Self-injury doesn’t occur in a vacuum. The person who self-injures usually does so in response to distressing feelings, and those feelings should be recognized and validated. Although the care provider might not understand why a particular situation is extremely upsetting, she or he can at least understand that it *is* distressing and respect the self-injurer’s right to be upset about it.

The right to disclose to whom they choose only what they choose.
No care provider should disclose to others that injuries are self-inflicted without obtaining the permission of the person involved. Exceptions can be made in the case of team-based hospital treatment or other medical care providers when the information that the injuries were self-inflicted is essential knowledge for proper medical care. Patients should be notified when others are told about their SI and as always, gossiping about any patient is unprofessional.

The right to choose what coping mechanisms they will use.
No person should be forced to choose between self-injury and treatment. Outpatient therapists should never demand that clients sign a no-harm contract; instead, client and provider should develop a plan for dealing with self-injurious impulses and acts during the treatment. No client should feel they must lie about SI or be kicked out of outpatient therapy. Exceptions to this may be made in hospital or ER treatment, when a contract may be required by hospital legal policies.

The right to have care providers who do not allow their feelings about SI to distort the therapy.
Those who work with clients who self-injure should keep their own fear, revulsion, anger, and anxiety out of the therapeutic setting. This is crucial for basic medical care of self-inflicted wounds but holds for therapists as well. A person who is struggling with self-injury has enough baggage without taking on the prejudices and biases of their care providers.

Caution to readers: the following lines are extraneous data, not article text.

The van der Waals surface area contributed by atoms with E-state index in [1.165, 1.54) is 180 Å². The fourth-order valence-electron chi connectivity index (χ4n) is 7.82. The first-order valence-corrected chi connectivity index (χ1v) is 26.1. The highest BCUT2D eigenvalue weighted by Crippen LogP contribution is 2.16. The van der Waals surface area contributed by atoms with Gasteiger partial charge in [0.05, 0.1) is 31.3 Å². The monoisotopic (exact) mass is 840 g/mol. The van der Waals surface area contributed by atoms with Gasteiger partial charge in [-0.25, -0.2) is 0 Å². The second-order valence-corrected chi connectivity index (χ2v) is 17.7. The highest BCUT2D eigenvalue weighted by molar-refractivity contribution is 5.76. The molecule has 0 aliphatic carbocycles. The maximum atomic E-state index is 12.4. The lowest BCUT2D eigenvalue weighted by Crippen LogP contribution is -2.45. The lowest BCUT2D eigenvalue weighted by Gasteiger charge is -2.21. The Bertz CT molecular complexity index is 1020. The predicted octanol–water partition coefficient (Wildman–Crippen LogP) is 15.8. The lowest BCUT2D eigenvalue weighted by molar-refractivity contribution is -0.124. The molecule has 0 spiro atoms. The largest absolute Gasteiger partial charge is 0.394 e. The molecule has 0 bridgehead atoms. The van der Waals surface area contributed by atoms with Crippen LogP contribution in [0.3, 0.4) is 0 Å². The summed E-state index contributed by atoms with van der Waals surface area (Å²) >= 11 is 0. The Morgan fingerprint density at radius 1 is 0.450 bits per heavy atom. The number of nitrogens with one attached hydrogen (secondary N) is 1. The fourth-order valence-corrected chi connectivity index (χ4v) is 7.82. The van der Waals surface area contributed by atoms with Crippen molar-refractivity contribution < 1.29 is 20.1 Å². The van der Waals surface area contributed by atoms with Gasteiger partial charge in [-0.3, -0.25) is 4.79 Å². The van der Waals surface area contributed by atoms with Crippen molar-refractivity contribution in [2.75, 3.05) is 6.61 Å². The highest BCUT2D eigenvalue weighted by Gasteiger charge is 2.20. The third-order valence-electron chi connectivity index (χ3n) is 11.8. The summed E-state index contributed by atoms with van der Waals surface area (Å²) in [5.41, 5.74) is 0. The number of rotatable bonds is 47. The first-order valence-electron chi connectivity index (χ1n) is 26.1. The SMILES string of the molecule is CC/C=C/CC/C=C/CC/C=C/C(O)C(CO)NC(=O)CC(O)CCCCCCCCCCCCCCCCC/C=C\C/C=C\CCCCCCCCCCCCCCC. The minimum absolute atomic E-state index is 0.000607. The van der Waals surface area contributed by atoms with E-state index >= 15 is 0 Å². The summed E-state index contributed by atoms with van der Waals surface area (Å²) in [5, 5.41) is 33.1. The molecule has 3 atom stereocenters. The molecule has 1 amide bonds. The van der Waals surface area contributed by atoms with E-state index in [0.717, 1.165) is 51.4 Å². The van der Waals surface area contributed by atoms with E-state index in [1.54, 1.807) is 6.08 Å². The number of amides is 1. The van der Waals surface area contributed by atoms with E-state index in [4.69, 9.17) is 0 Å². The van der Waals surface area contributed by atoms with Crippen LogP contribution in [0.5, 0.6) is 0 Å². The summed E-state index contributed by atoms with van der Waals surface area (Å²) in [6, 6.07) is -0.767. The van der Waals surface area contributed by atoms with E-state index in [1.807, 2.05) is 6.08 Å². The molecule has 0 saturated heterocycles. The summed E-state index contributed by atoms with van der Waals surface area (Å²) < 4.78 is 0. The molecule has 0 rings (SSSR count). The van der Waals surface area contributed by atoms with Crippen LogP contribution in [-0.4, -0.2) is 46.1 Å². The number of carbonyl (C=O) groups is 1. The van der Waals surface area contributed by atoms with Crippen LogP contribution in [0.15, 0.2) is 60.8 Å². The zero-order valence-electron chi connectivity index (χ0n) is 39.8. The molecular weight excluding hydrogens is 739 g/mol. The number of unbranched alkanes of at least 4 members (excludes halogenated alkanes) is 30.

The right to have the role SI has played as a coping mechanism validated.
No one should be shamed, admonished, or chastised for having self-injured. Self-injury works as a coping mechanism, sometimes for people who have no other way to cope. They may use SI as a last-ditch effort to avoid suicide. The self-injurer should be taught to honor the positive things that self-injury has done for him/her as well as to recognize that the negatives of SI far outweigh those positives and that it is possible to learn methods of coping that aren’t as destructive and life-interfering.

The right not to be automatically considered a dangerous person simply because of self-inflicted injury.
No one should be put in restraints or locked in a treatment room in an emergency room solely because his or her injuries are self-inflicted. No one should ever be involuntarily committed simply because of SI; physicians should make the decision to commit based on the presence of psychosis, suicidality, or homicidality.

The right to have self-injury regarded as an attempt to communicate, not manipulate.
Most people who hurt themselves are trying to express things they can say in no other way. Although sometimes these attempts to communicate seem manipulative, treating them as manipulation only makes the situation worse. Providers should respect the communicative function of SI and assume it is not manipulative behavior until there is clear evidence to the contrary.

© 1998-2001 Deb Martinson. Reprint permission granted with proper credit to author.

*If you would like to be a member of my Facebook group “The Safe Place for Cutters,” please find me on Facebook and invite me to be your friend. Click here!

Do You Feel Like a Failure?
September 28, 2009, 22:03
Filed under: Coping Skills | Tags: , ,

Michael JordenEvery once in a while someone in my group, A Safe Place for Cutters,* will complain that after so many years they cut again.  As one cutter said after such an episode, “it’s gonna be hard to keep it on the straight and narrow now.” I disagree.

Failure is not a bad thing. Failure is actually a good thing, so long as it doesn’t become a self-fulfilling prophecy. Failure is, in fact, the Supreme Teacher, and action is the matriculation fee that allows you to enroll in the Supreme Teacher’s class.

To develop any complex skill such as managing urges to cut, you must be willing to make mistakes and endure failures. The faster you can make those mistakes and suffer those failures, the quicker you will master the skill.”